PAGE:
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Military

Northrop Grumman has delivered two X-47B Unmanned Combat Aircraft Systems (UCAS) to the US Navy, which has begun three weeks of tests aboard the USS Truman – the first aircraft carrier to host test operations for an unmanned aircraft. The X-47B is based on the Pegasus X-47A (originally designed in 2001) but features improved landing gear and folding wings for work aboard carriers. Read More
While there are already protective cover-all suits that offer protection against chemical and biological agents, it’s unrealistic to suggest that soldiers should carry such suits with them at all times, and hurriedly pull them on in the event of an attack. Instead, research teams from several institutions are developing something a little more practical – uniform fabric that automatically becomes impermeable to toxic substances, when it detects them in the area. Read More

Internet security specialist SANS is building what it calls CyberCity, a model city to help train U.S. Military personnel – Federal hackers, in effect – in defending cities from cyberwarfare attacks. Read More

TrackingPoint, Inc., a new precision guided rifle development company operating out of Austin, Texas, has developed breakthrough technology that claims to put jet fighter lock-and-launch technology onto a combat rifle, making sniper-level accuracy available to the average shooter. Read More
Most people have experienced the sonic boom of a skillfully wielded whip, or the closely related crack of a nearby bolt of lightning. Such sounds have a character that attracts a good deal of attention, which is why the US Special Operations Command (SOCOM) is trying to silence them. The crack of a rifle shot is the sonic boom of a supersonic bullet, making stealthy ground missions difficult to accomplish. To address this need, SOCOM has issued a Small Business Innovation Research request for proposal (SBIR-RFP) for a feasibility study of suitable subsonic rounds. Read More
BAE Systems has released an infographic outlining the features of its hybrid Ground Combat Vehicle (GCV). A joint venture between BAE Systems and Northrop Grumman with other partners, the GCV proposal is part of a US Army competition to replace the Bradley Fighting Vehicle, which entered service in 1981. Read More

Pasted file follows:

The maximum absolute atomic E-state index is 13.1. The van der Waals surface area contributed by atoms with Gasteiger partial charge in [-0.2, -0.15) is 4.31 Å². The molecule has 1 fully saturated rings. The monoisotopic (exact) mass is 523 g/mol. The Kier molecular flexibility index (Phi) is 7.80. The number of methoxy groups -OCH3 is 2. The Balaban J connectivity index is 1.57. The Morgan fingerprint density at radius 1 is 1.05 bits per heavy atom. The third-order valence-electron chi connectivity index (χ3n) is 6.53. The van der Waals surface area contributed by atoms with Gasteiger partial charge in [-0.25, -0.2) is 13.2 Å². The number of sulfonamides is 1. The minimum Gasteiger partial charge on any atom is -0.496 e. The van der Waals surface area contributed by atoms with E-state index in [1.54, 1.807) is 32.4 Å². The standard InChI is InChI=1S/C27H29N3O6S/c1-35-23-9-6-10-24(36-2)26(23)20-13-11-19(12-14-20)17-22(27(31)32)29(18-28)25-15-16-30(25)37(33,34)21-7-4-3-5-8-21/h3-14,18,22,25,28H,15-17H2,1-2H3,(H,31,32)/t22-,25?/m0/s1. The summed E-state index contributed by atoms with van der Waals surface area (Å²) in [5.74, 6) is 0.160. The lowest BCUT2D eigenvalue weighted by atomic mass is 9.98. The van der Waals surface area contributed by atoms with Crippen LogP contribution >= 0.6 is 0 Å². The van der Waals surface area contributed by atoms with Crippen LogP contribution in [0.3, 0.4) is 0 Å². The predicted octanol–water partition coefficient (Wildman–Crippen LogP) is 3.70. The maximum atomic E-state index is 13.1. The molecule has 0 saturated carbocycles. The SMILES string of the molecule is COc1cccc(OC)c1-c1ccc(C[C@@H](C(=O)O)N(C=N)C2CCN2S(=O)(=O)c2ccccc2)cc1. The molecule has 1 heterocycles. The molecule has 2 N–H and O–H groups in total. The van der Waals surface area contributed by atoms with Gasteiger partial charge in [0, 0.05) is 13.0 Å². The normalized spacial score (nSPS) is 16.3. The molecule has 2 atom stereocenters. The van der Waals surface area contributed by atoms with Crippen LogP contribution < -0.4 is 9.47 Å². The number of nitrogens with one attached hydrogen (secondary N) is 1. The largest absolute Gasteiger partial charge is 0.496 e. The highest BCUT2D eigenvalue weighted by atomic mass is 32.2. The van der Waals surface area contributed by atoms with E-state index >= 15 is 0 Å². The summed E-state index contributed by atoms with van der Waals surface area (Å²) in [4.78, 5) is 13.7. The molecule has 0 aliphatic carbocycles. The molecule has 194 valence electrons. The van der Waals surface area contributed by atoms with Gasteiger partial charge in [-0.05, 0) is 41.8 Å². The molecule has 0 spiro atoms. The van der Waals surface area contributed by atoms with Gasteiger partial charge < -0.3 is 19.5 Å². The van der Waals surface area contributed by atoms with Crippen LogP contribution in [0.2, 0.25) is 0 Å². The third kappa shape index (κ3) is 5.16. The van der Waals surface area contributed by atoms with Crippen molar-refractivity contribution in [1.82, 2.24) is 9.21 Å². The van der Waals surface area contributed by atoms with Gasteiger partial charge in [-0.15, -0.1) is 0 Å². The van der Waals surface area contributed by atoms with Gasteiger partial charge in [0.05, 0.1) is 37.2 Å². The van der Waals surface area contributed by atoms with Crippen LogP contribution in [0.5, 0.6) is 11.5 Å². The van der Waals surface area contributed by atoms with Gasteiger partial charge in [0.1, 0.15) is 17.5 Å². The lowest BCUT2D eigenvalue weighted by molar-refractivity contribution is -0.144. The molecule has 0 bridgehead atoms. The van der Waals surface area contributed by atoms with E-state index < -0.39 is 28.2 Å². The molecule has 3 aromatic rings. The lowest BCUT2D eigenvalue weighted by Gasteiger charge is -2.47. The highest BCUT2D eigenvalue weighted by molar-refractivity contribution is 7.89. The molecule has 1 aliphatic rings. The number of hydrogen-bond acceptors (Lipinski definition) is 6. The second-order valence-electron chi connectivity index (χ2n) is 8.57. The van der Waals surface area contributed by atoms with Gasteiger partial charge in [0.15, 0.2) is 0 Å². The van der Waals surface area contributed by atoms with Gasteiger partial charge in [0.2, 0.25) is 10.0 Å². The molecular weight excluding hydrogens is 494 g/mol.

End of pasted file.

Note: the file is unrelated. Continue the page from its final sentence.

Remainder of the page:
With around 430 gas-turbine engines on 129 of its ships burning about US$2 billion worth of fuel every year, the U.S. Navy is examining the potential of using Rotating Detonation Engines (RDEs) to improve fuel consumption and cut costs. Researchers at the Naval Research Laboratory (NRL) estimate that retrofitting RDEs to its fleet could save the Navy approximately 300 to 400 million dollars a year. Read More
An Afghan designer has come up with a novel tumbleweed-esque device to find and detonate mines, a device that has evolved from the wind-powered toys he made as a child. Massoud Hassani's Mine Kafon is made mainly from bamboo and biodegradable plastics, but the simple addition of a GPS chip means the wind-swept spheres can be monitored to reveal the location of mines. Read More
This week, science fiction became science fact as a Boeing CHAMP missile knocked out a building full of electronics in the Utah desert at Hill Air Force Base. There was no explosion and no flying shrapnel. There was only the sound of the missile’s engine as it flew overhead and the sputtering of sophisticated computers crashing as they were hit by a beam of high-energy microwaves. Read More
Laser pointers may be great fun to tease the cat with, but for pilots they are a major hazard. The United States FAA reports over 2,000 incidents every year of planes having lasers pointed at them - some of them powerful enough to pop a balloon. To combat the danger that lasers pose to aviation, the U.K. Ministry of Defence (MoD) is developing new eye wear that can filter out a wide range of laser wavelengths. Read More
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